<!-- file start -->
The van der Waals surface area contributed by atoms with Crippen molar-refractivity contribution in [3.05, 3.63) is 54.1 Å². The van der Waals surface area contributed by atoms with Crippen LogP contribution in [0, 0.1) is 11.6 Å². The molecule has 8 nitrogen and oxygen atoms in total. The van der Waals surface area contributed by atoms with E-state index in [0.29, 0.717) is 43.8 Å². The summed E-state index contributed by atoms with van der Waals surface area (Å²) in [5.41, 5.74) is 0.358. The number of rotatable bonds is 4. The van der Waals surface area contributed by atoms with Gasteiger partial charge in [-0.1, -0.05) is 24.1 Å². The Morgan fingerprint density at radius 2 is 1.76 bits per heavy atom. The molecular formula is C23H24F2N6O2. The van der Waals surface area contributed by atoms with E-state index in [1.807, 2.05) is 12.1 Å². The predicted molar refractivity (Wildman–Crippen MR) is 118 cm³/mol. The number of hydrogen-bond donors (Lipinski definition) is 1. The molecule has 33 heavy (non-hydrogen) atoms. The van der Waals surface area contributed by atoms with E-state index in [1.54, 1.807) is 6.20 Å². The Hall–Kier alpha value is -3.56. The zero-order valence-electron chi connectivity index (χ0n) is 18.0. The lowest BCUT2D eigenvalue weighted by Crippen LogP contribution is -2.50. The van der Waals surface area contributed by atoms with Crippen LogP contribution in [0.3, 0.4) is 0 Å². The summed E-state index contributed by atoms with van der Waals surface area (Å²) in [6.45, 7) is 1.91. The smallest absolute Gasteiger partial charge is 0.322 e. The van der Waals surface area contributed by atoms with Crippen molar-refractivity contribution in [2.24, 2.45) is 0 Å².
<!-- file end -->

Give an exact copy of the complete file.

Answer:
The van der Waals surface area contributed by atoms with Crippen molar-refractivity contribution in [3.05, 3.63) is 54.1 Å². The van der Waals surface area contributed by atoms with Crippen LogP contribution in [0, 0.1) is 11.6 Å². The molecule has 8 nitrogen and oxygen atoms in total. The van der Waals surface area contributed by atoms with E-state index in [0.29, 0.717) is 43.8 Å². The summed E-state index contributed by atoms with van der Waals surface area (Å²) in [5.41, 5.74) is 0.358. The number of rotatable bonds is 4. The van der Waals surface area contributed by atoms with Gasteiger partial charge in [-0.1, -0.05) is 24.1 Å². The Morgan fingerprint density at radius 2 is 1.76 bits per heavy atom. The molecular formula is C23H24F2N6O2. The van der Waals surface area contributed by atoms with E-state index in [1.807, 2.05) is 12.1 Å². The predicted molar refractivity (Wildman–Crippen MR) is 118 cm³/mol. The number of hydrogen-bond donors (Lipinski definition) is 1. The molecule has 33 heavy (non-hydrogen) atoms. The van der Waals surface area contributed by atoms with E-state index in [1.54, 1.807) is 6.20 Å². The Hall–Kier alpha value is -3.56. The zero-order valence-electron chi connectivity index (χ0n) is 18.0. The lowest BCUT2D eigenvalue weighted by Crippen LogP contribution is -2.50. The van der Waals surface area contributed by atoms with Crippen LogP contribution in [0.3, 0.4) is 0 Å². The summed E-state index contributed by atoms with van der Waals surface area (Å²) in [6.45, 7) is 1.91. The smallest absolute Gasteiger partial charge is 0.322 e. The van der Waals surface area contributed by atoms with Crippen molar-refractivity contribution in [2.24, 2.45) is 0 Å².